With legacy eateries like Grand Finale and the beloved Friendly Stop, Glendale’s always been a great neighborhood for dining. Now it’s added a new option this fall with Meritage.
Owners Tom and Kriste Fowee, the chef, opened their doors in early August. The grey-clad building is just north of the center of Glendale on the way to Tri-county. It’s an attractive space, with unassuming contemporary decor, Pottery Barn-style lighting and wood floors throughout the dining room.
At first glance, the menu looks unassuming, too. There are lots of standards with a nod towards the steakhouse, but the standards have been given tender loving care so that they pleasantly surprise you.
Meritage is a family restaurant, and the menu pays tribute to the chef's grandmothers with dishes like Oma's potato salad and Ginny’s chili. It’s a versatile menu — you could enjoy an evening in the bar with well-chosen cocktails and appetizers, stay in budget with sandwiches (in the $9-$15 range) or chili or splurge on a celebration. The staff is friendly and low-key enough to treat you well either way.
We were really impressed with the cocktail menu. I tried the seasonal "Thyme for Fall" ($8), with thyme-infused bourbon, Amaretto and apple cider, garnished with a thyme sprig, that made an authentically autumn treat.
But my favorite was my guest’s excellent Citrus Negroni ($8). The Negroni is a classic cocktail that's having a revival. This version, made with Tanqueray, Campari, sweet vermouth and freshly squeezed orange juice, was outstanding. We also liked the Blackberry Soda ($8) that our server, Josh, recommended because it’s lovely to look at: a tall glass with muddled blackberries, vodka and Chambord. Hubby chose the White Out ($8), a sophisticated take on the Dude's beverage of choice, with vanilla vodka, Godiva White Chocolate liqueur and Kahlua.
Ordinarily, you wouldn't expect to be wowed by Bruschetta ($9), but Meritage really took the time to make theirs special
Menu descriptions are seriously low-key here. You get no sense of the extra effort that went into making the bruschetta noteworthy. Meritage could afford to blow its own horn a little, unless they've deliberately decided to under-promise and over-deliver. We were pleasantly surprised by almost every dish and delighted with the attentive service.
If you order an entrée you can have a half order any of the featured dinner salads for $4. The best one we tried was the Meritage salad — as my guest joked, “It better be good if they named the restaurant after it!” A pretty presentation, the salad’s ubiquitous spring mix was treated to fun additions like crisped pancetta, perfectly ripe pear slices, slivers of brie cheese and candied pecans. The Wedge salad, sometimes a gimmicky throwback, was a sincere homage that dropped the gluey thick dressing it usually sports in favor of a lighter blue cheese vinaigrette and nicely chopped tomatoes, onion and bacon.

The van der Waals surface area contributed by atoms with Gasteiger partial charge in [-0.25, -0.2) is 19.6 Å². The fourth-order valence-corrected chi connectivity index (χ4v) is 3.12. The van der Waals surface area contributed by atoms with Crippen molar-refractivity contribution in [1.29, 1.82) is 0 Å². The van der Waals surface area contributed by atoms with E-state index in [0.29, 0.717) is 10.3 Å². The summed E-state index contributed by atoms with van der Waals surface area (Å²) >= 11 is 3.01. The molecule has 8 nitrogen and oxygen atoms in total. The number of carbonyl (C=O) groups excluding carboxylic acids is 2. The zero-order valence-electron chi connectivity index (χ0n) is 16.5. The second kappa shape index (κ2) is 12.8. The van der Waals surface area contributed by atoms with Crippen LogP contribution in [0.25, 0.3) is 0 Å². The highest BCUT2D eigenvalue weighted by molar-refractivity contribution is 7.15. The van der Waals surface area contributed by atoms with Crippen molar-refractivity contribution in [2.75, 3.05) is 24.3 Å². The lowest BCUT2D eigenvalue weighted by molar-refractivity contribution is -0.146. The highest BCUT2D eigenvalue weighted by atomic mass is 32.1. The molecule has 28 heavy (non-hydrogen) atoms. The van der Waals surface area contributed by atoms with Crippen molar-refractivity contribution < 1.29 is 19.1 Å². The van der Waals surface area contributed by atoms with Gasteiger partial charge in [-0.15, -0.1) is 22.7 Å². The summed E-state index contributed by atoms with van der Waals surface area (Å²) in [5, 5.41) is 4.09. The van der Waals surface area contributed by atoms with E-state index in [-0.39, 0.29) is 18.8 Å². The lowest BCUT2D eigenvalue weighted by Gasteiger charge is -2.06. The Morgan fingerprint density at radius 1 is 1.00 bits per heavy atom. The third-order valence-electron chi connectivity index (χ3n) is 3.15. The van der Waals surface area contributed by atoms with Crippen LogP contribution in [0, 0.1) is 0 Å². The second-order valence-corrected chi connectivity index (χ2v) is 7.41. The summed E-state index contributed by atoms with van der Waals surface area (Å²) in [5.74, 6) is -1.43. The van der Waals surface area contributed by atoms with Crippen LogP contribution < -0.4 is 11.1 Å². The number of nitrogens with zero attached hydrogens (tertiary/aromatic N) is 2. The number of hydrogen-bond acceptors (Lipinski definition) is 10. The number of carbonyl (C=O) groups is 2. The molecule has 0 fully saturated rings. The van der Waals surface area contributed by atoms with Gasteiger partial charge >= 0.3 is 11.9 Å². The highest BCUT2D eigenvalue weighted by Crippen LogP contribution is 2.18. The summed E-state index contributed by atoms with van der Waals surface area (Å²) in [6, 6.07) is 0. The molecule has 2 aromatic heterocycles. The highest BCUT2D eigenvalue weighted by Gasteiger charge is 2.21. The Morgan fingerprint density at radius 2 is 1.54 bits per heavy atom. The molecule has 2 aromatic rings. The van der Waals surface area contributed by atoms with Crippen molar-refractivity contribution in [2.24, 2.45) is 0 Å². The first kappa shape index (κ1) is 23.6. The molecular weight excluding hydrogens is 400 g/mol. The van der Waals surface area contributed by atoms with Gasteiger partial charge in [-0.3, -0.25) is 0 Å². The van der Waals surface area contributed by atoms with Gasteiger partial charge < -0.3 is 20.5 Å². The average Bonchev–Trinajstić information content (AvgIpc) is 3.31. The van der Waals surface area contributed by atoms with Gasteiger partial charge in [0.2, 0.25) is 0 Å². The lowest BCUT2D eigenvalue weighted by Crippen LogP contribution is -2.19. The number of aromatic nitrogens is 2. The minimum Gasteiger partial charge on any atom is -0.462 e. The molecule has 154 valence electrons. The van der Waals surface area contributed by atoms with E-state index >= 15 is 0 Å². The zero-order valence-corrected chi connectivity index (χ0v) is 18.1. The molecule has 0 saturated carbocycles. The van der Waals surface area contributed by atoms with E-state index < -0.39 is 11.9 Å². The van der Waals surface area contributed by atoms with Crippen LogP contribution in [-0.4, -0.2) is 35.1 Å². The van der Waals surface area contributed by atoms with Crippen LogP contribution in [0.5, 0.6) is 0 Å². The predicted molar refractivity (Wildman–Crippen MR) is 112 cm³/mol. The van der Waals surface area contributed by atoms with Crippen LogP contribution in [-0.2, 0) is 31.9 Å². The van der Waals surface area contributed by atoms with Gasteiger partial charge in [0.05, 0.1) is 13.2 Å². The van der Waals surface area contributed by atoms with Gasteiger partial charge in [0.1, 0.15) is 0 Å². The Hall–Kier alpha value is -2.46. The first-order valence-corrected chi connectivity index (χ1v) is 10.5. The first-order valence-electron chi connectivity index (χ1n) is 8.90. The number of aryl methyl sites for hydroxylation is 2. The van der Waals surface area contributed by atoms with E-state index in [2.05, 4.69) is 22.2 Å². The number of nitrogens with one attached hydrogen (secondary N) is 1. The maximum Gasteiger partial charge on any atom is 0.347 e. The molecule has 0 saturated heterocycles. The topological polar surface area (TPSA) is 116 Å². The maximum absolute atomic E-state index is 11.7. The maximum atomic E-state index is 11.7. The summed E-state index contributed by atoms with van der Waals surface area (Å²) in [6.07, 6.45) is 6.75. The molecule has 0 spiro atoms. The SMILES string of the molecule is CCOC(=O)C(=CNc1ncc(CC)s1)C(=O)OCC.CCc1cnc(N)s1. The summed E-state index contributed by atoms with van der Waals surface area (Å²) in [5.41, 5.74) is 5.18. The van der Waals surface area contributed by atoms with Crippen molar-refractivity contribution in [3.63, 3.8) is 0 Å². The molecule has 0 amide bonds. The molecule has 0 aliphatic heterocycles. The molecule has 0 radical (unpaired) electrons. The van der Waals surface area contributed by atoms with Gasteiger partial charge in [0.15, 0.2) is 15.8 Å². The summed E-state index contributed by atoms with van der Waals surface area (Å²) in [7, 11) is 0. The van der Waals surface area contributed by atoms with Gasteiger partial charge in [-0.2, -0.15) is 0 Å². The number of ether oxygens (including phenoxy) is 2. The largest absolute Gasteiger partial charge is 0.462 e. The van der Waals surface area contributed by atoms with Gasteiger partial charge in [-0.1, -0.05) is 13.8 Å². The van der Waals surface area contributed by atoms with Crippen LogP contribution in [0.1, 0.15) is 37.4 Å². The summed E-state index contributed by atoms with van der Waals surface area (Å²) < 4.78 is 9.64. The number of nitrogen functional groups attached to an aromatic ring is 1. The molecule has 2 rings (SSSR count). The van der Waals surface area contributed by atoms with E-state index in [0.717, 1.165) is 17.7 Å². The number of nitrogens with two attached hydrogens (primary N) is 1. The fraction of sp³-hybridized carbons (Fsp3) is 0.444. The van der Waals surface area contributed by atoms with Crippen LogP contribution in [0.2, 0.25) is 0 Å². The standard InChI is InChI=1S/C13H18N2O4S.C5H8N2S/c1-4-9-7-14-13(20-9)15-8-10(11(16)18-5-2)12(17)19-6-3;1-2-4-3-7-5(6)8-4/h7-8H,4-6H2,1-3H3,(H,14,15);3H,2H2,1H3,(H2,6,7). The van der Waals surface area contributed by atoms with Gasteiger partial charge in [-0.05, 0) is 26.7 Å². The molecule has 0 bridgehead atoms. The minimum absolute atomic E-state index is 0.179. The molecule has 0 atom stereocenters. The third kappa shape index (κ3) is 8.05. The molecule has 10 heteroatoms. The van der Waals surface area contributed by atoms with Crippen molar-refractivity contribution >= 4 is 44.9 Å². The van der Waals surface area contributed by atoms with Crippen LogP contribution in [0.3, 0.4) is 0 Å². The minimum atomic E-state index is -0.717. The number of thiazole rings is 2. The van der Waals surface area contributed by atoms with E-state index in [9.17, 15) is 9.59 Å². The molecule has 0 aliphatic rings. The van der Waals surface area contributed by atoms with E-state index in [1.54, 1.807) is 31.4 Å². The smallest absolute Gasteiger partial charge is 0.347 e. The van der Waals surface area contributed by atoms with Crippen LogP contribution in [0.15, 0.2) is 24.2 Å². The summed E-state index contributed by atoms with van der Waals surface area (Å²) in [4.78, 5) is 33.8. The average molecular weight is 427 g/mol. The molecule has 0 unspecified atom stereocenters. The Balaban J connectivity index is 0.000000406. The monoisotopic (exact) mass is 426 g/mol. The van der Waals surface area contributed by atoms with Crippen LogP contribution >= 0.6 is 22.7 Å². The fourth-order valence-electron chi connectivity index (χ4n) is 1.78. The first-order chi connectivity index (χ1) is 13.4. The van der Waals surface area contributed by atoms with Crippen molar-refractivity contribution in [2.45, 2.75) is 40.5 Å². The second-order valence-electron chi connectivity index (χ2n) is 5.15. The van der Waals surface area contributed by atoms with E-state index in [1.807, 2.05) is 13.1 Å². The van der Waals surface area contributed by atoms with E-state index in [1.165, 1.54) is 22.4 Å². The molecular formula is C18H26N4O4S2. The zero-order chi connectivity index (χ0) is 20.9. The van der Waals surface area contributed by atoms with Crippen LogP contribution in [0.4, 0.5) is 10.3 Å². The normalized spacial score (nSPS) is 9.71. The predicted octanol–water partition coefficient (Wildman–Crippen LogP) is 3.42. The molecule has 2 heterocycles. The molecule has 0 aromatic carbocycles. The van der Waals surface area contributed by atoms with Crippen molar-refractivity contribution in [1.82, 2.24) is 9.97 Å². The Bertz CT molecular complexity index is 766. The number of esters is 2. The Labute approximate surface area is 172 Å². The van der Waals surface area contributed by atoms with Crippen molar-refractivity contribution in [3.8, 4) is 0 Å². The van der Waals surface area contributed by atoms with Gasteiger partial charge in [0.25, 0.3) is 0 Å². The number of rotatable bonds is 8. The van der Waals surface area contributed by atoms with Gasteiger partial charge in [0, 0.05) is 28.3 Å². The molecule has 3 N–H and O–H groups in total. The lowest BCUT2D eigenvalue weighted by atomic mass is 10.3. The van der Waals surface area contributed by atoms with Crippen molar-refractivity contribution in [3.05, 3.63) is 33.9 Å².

The restaurant really is named after Meritage wine, so we ordered a bottle to go with our entrées. On our server’s recommendation, we tried “The Other” from Peirano Estate ($26) a solid light blended red, the least expensive selection on a list that goes into the $200 range. According to Epicurious’ Food Dictionary, a Meritage is by definition a blend of American wines made with traditional Bordeaux grape varieties. Because they're not made with at least 75 percent of a single variety, they can't use the variety name on the label. But to be designated as Meritage, a wine must be the winery's best wine of its type — so you really can’t go too far wrong.
The entrée selections hold their own based on good quality ingredients, not showmanship. The Grilled Chicken Italiano ($17) features a boneless, skinless breast atop pasta, a presentation that usually winds up being over-sauced or alternately dried out to death. Meritage managed to make both the pasta and the chicken flavorful without drowning or dehydrating either one.
Our guests shared a Surf and Turf combo ($35) that was plenty for two. All the steaks can be topped with bearnaise, crab or bleu cheese. The Blue Cheese Crust ($3 upcharge) turned out to be a souffle-like pouf that was more of a garnish than a crust, and didn't add much in terms of texture or flavor to the filet. It was a good quality piece of meat that held its own.
The broiled lobster tail was accented with spices that let the flavor show though. On our server's recommendation, I tried the Pork Chop ($24), a top-notch bone-in chop that was perfectly done, moist and tender, topped with bourbon cream sauce. All of the entrées came with asparagus, and for my second vegetable I tried the vegetable of the day: sliced red cabbage sauteed and served with a port wine reduction, topped with dollops of creamy goat cheese. This was Meritage’s most daring offering. I haven't seen cabbage on a menu in ages, but this preparation was excellent and really showed that an old-fashioned staple can learn new tricks.
We were really much too full to appreciate dessert, but two of the
ones we tried were excellent. They did a good version of vanilla
bean Creme Brulee ($5), which is always one of the dessert offerings. The others change regularly. I liked the Cheesecake/Brownie layered pie ($5) best. Unfortunately, they'd warmed up the Homemade Carrot Cake ($5) — I'm not sure why since it made it seem less like cake and more like carrot porridge.
The coffee ($2) was good, though, and we'd had such a nice evening that I didn't mind leaving it behind.Go: 1140 Congress Ave., Glendale
Hours: 11a.m.-10 p.m. Monday-Thursday; 11a.m.-11 p.m. Friday; 4-11 p.m. Saturday; 5-10 p.m. Sunday
Red meat options: Veggie side dishes, two veggie sandwiches, fish and chicken
Accessibility: Ramp entrance